- Reading and writing in standard notation is important for arranging and transcribing music for other instruments.
- Standard notation can be sight read – which just isn’t possible with guitar TAB.
- Learning to read sheet music will undoubtedly improve your understanding of music theory.
- Standard notation has a lot more detail attached to it than TAB – things like dynamic markings, phrasing, or any particular instructions that the writer wants the musician to perform.
The drawbacks of standard notation
Things aren’t always so rosy for guitarists reading standard notation. In fact, there are a lot of situations where you may favor guitar TAB.
- Sight reading is a little more complicated for guitarists compared to pianists.
- The guitar has several ways of playing the same note in the same pitch register – standard notation doesn’t account for this.
- It takes a lot of practice to read standard notation to fluency – if you don’t plan on playing in a professional ensemble, you may never need it.
- Using standard notation relies more on your reading skills than your pattern-based recall or ear training, which is often a harder skill to master for guitar players.
There are always going to be guitarists that fall on either side of the fence when debating whether it is better to read guitar TABs or guitar sheet music. Hopefully, now your perspective is a little more balanced, with an appreciation for both.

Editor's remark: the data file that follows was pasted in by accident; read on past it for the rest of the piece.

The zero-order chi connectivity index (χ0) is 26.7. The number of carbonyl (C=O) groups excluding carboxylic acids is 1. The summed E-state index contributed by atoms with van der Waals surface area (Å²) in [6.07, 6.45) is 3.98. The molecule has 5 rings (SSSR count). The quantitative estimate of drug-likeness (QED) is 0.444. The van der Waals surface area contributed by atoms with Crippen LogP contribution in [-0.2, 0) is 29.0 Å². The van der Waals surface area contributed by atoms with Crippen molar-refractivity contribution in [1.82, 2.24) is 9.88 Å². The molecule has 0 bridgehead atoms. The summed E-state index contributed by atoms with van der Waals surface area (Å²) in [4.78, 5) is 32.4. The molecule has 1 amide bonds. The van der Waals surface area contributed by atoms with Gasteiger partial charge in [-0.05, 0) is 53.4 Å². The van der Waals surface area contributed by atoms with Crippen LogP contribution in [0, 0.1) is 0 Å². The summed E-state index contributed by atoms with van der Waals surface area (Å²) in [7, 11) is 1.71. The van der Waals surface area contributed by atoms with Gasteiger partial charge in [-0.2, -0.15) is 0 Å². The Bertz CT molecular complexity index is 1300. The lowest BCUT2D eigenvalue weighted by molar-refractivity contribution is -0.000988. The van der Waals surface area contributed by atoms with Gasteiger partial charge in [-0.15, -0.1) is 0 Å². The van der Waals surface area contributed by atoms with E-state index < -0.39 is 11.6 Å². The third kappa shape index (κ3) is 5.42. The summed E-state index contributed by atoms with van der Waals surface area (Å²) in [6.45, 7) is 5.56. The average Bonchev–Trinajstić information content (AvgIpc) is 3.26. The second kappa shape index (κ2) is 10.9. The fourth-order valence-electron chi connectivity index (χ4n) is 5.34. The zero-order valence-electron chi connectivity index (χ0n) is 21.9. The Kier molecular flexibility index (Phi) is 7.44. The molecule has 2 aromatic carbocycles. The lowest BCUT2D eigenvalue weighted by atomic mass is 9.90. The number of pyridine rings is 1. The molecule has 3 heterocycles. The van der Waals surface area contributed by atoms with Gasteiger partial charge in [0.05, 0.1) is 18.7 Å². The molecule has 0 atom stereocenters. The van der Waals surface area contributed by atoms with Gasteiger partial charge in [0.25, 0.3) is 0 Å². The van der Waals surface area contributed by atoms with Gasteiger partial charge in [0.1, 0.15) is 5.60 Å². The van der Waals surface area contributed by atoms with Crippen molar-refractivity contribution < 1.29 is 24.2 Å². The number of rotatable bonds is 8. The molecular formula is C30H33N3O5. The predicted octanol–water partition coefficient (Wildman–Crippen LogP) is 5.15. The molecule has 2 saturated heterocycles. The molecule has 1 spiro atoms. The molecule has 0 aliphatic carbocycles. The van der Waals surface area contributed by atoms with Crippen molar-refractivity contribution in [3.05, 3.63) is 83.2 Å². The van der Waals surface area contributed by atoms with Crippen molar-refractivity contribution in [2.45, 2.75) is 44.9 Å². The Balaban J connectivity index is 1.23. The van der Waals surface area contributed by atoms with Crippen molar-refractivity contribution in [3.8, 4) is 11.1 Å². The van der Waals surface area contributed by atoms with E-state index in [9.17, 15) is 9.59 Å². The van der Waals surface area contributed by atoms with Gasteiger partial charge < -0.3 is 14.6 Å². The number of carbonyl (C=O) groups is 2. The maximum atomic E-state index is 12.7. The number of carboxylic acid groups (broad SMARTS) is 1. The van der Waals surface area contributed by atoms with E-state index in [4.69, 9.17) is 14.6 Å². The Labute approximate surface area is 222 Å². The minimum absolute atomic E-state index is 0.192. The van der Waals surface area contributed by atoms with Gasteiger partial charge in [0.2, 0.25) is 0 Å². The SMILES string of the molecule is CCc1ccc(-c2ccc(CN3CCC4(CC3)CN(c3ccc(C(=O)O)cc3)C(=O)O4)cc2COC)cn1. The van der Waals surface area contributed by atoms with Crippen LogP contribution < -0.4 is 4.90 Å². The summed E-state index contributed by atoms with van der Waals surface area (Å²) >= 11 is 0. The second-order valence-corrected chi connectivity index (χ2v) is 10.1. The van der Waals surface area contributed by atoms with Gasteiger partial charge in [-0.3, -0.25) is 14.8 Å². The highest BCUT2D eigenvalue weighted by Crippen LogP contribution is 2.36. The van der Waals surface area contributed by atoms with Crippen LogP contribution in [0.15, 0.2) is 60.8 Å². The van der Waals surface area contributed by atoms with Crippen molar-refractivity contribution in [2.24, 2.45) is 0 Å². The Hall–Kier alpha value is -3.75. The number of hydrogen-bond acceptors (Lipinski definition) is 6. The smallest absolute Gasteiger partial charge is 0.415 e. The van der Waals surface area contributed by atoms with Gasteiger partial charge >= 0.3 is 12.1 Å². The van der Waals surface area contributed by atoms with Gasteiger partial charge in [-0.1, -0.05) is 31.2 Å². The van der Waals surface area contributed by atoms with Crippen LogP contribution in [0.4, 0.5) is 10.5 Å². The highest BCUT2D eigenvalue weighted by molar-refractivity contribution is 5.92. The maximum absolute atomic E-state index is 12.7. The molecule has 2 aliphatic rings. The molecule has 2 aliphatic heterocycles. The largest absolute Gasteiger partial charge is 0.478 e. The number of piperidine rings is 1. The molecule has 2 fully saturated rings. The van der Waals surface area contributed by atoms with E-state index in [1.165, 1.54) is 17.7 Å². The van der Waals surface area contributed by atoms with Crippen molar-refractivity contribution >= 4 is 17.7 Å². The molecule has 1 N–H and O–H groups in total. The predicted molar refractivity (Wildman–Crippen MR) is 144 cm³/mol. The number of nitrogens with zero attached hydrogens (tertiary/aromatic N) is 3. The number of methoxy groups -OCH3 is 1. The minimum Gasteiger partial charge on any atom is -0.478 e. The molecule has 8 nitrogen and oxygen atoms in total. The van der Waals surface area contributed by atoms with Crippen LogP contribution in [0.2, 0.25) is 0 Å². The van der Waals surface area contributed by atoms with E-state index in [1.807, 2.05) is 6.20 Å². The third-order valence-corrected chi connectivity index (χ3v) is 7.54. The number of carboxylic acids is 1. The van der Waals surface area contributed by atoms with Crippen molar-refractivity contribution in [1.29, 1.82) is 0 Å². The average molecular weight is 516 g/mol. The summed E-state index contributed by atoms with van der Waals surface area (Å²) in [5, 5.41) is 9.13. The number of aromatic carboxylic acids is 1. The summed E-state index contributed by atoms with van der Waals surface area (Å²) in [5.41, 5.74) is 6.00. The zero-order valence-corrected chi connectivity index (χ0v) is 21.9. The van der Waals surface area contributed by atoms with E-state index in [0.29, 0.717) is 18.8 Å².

Here are some of the main uses for each:
- For beginner guitarists, TAB is a no-brainer – it's the simplest way to transfer ideas from paper to guitar.
- If you only ever want to play guitar by yourself as a hobby, the investment of time to read standard notation may not be worthwhile.
- Guitarists hoping to play professionally or in an ensemble should learn standard notation.
- Learning complicated guitar parts may be easier with TABs as many techniques can’t be expressed in sheet music.
At the beginning of this article, we drew a similarity between musical notation systems and language. The simple lesson is this: what's better than speaking one language? Speaking two, of course!
Having knowledge of both systems will give you the best of both worlds and allow you to play and understand music written by all musicians. If you’re aspiring to compose or write your own music, knowing standard notation alongside TAB will allow you to translate all your cool ideas into a language that any musician can understand!
Author: Jack Handyside
Music Theory Learning Pathway